Also included are
The Doctor of Thessaly by Anne Zouroudi and
Basic Shareholder by Petros Makaris. The above are to be printed/reprinted this year.
See also my reviews of other Greek mystery novels at
More Greek Island Mystery Novels, including The Black Monastery >>
Let me know if anyone has suggestions for other books not included here!
The Tomb of Zeus by Barbara Cleverly is an archaeology mystery published in 2007.
Those who love Greece, the Greek Isles, and Greek mythology will have little problem with the archaeological setting - the island of Crete in the late 1920s.
Laetitia Talbot, a student from Cambridge, is sent by her professor to work on the island with British archaeologist Theodore Russell. Russell has invited her to stay with him and his wife and two other students at his Villa Europa.
When she arrives, Laetitia is disturbed by an air of menace at the villa. When one of the occupants dies, Laetitia's discomfort definitely increases. Was the death a murder or a suicide? She is determined to find out, even if she has to unearth all the secrets surrounding the villa.
Interestingly, the characters in the story parallel the characters in Greek mythology. Theseus of Greek myth arrives in Crete to find and slay the half-man, half-bull Minotaur hidden in a labyrinth underground. Theodore Russell is in Crete at a much later date to unearth ancient Greek statues and temples in archaeological digs. Theodore's complicated family and love life also parallels that of Theseus.
Laetitia is aware of this as she searches for clues to solve the murder. She is helped by a former lover, William Gunning, who is working with her in Crete. Together they uncover an ancient tomb at their work site that only creates a second mystery. Have they found the long-sought tomb of the Greek god, Zeus?
A very enjoyable book that deals with a murder mystery and an archaeological mystery. The plot revolves around Cretan culture, history, mythology, and religion, and also around Laetita's attempts to solve a present day murder in a very exotic locale.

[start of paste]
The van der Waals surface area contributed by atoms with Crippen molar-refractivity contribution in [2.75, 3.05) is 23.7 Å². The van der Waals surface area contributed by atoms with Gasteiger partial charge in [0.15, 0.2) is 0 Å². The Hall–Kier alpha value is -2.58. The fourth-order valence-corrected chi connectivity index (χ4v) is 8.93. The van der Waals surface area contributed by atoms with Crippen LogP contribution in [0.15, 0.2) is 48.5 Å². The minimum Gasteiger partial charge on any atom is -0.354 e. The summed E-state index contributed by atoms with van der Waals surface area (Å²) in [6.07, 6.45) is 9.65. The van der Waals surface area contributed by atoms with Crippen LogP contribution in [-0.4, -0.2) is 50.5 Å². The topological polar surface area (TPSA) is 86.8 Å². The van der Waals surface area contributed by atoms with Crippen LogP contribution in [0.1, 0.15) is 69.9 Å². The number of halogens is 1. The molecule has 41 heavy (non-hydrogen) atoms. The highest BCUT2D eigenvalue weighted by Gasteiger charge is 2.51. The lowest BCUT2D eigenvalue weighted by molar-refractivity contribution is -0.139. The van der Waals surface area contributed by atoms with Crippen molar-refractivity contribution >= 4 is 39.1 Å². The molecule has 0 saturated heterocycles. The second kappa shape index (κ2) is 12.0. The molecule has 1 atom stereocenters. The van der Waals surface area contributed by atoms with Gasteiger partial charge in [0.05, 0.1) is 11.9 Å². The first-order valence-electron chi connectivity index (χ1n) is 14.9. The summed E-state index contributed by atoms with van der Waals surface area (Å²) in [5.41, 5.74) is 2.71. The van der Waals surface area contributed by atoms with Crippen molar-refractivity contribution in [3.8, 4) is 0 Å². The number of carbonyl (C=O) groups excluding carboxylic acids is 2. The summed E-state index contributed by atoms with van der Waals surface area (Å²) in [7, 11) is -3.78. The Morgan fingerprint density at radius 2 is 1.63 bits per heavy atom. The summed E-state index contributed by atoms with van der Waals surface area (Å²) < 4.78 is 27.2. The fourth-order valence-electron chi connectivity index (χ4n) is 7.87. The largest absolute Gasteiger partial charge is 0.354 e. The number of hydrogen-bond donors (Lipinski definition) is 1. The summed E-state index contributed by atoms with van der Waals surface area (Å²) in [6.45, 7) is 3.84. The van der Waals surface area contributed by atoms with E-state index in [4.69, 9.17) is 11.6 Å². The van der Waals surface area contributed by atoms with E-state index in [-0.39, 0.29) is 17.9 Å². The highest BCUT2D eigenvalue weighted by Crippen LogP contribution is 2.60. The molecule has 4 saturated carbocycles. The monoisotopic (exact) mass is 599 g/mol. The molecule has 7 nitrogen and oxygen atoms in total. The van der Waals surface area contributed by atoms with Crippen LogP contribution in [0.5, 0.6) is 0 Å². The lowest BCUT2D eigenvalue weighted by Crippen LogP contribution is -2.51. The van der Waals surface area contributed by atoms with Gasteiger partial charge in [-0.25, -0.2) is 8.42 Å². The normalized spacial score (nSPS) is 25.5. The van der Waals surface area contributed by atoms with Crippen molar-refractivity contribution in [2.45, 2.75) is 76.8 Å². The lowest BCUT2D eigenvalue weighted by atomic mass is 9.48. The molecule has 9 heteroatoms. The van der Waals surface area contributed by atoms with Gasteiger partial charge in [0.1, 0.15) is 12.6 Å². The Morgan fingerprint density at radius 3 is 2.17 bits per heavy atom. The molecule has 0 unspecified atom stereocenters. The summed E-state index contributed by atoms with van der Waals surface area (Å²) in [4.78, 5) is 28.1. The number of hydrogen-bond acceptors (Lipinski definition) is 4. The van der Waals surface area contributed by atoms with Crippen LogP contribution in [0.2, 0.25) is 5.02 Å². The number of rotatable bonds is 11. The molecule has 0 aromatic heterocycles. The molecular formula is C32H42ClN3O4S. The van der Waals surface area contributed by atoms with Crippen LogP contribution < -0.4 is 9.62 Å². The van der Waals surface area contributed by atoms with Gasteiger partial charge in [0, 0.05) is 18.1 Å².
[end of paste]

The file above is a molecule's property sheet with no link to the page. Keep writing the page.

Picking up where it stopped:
More on antiquities on Crete.
Judith Gould's 2008 novel, Greek Winds of Fury, described as romantic suspense, is a mystery novel without thriller elements of extreme violence, or graphic descriptions of blood and guts, etc. Armchair travelers as well as cozy readers will enjoy this trip into Greece and the island of Samos.
The protagonist Miranda, part Greek and an employee of a well known antiquities establishment in New York City, is delighted to be invited by a former professor to an archaeological dig on Samos during the summer. The crew is trying to find a lost statue of the goddess Hera, created in the th century B.C.
Miranda takes a cruise ship to the island and arrives in Samos to discover dangerous mysteries and a new love interest. She discovers that the ship has been using the identities of real passengers to create false passports and boarding passes for illegal immigrants, who are hustled from a port in Turkey to European ports.
Not only that, but there seems to be smuggling of antiquities from the Samos site to art stores and dealers around the world. Some of the missing pieces Miranda recognizes as part of the shipments to her own place of work in NYC. Crew members of the site on Samos have been disappearing, moreover, and one body is washed ashore after Miranda arrives there. "Big Mike" from the U.S. helps Miranda discover the truth, even at the cost of much danger to themselves.
Gould's detailed and colorful descriptions of place, setting, and people make this book a nice armchair travel piece. The plot will also appeal to mystery lovers and aficionados of Greek culture and antiquity. I confess though that parts of the novel dragged, especially toward the end. Some of the extended dialogue and a gratuitous sex scene that does not clarify or advance the plot could have been cut. I got impatient at the end for the denouement, so to speak, but overall the novel was enjoyable, with a good plot, deft prose, and a good substitute for the real thing - a mystery cruise on the Aegean